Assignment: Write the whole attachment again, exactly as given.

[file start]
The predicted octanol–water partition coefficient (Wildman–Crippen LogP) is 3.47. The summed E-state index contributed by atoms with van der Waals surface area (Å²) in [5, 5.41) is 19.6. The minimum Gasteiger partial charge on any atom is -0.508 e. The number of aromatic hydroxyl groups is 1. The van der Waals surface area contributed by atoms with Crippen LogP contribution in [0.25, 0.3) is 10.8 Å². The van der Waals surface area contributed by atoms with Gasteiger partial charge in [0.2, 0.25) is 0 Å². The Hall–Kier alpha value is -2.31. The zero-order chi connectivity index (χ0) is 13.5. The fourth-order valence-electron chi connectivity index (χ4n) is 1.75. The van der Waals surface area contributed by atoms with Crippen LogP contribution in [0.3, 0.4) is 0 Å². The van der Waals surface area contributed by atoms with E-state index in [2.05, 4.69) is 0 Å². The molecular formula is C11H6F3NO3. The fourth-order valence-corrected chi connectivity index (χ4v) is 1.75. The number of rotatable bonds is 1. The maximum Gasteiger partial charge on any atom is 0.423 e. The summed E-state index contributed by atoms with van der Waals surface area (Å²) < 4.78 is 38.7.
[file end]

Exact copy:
The predicted octanol–water partition coefficient (Wildman–Crippen LogP) is 3.47. The summed E-state index contributed by atoms with van der Waals surface area (Å²) in [5, 5.41) is 19.6. The minimum Gasteiger partial charge on any atom is -0.508 e. The number of aromatic hydroxyl groups is 1. The van der Waals surface area contributed by atoms with Crippen LogP contribution in [0.25, 0.3) is 10.8 Å². The van der Waals surface area contributed by atoms with Gasteiger partial charge in [0.2, 0.25) is 0 Å². The Hall–Kier alpha value is -2.31. The zero-order chi connectivity index (χ0) is 13.5. The fourth-order valence-electron chi connectivity index (χ4n) is 1.75. The van der Waals surface area contributed by atoms with Crippen LogP contribution in [0.3, 0.4) is 0 Å². The van der Waals surface area contributed by atoms with E-state index in [2.05, 4.69) is 0 Å². The molecular formula is C11H6F3NO3. The fourth-order valence-corrected chi connectivity index (χ4v) is 1.75. The number of rotatable bonds is 1. The maximum Gasteiger partial charge on any atom is 0.423 e. The summed E-state index contributed by atoms with van der Waals surface area (Å²) < 4.78 is 38.7.